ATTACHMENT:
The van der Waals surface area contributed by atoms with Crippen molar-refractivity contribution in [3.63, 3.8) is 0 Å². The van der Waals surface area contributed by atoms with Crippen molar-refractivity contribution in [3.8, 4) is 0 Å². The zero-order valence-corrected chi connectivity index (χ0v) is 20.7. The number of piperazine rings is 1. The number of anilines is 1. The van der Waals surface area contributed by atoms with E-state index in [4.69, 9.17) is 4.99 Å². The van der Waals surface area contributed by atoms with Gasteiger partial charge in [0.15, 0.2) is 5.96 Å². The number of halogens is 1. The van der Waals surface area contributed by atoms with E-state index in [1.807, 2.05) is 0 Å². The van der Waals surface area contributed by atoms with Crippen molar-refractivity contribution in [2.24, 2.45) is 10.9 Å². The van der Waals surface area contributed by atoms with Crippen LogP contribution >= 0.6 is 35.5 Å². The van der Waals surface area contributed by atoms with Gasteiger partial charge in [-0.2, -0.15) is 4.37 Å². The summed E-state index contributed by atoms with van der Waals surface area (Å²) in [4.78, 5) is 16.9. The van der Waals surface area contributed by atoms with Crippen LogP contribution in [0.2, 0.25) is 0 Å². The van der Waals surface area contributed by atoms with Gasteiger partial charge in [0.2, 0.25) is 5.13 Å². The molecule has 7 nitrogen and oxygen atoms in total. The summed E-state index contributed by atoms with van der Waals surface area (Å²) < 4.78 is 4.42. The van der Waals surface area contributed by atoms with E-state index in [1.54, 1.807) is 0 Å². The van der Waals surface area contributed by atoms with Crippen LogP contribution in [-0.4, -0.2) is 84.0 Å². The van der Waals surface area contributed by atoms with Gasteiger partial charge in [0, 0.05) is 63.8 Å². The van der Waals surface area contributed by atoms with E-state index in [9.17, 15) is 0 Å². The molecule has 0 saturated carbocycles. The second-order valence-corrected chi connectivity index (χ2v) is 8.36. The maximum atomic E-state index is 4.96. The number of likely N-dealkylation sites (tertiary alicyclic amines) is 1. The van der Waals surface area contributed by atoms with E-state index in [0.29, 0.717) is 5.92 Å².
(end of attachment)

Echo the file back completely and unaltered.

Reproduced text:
The van der Waals surface area contributed by atoms with Crippen molar-refractivity contribution in [3.63, 3.8) is 0 Å². The van der Waals surface area contributed by atoms with Crippen molar-refractivity contribution in [3.8, 4) is 0 Å². The zero-order valence-corrected chi connectivity index (χ0v) is 20.7. The number of piperazine rings is 1. The number of anilines is 1. The van der Waals surface area contributed by atoms with E-state index in [4.69, 9.17) is 4.99 Å². The van der Waals surface area contributed by atoms with Gasteiger partial charge in [0.15, 0.2) is 5.96 Å². The number of halogens is 1. The van der Waals surface area contributed by atoms with E-state index in [1.807, 2.05) is 0 Å². The van der Waals surface area contributed by atoms with Crippen molar-refractivity contribution in [2.24, 2.45) is 10.9 Å². The van der Waals surface area contributed by atoms with Crippen LogP contribution >= 0.6 is 35.5 Å². The van der Waals surface area contributed by atoms with Gasteiger partial charge in [-0.2, -0.15) is 4.37 Å². The summed E-state index contributed by atoms with van der Waals surface area (Å²) in [4.78, 5) is 16.9. The van der Waals surface area contributed by atoms with Crippen LogP contribution in [0.2, 0.25) is 0 Å². The van der Waals surface area contributed by atoms with Gasteiger partial charge in [0.2, 0.25) is 5.13 Å². The molecule has 7 nitrogen and oxygen atoms in total. The summed E-state index contributed by atoms with van der Waals surface area (Å²) < 4.78 is 4.42. The van der Waals surface area contributed by atoms with E-state index in [1.54, 1.807) is 0 Å². The van der Waals surface area contributed by atoms with Crippen LogP contribution in [-0.4, -0.2) is 84.0 Å². The van der Waals surface area contributed by atoms with Gasteiger partial charge in [0, 0.05) is 63.8 Å². The van der Waals surface area contributed by atoms with E-state index in [9.17, 15) is 0 Å². The molecule has 0 saturated carbocycles. The second-order valence-corrected chi connectivity index (χ2v) is 8.36. The maximum atomic E-state index is 4.96. The number of likely N-dealkylation sites (tertiary alicyclic amines) is 1. The van der Waals surface area contributed by atoms with E-state index in [0.29, 0.717) is 5.92 Å².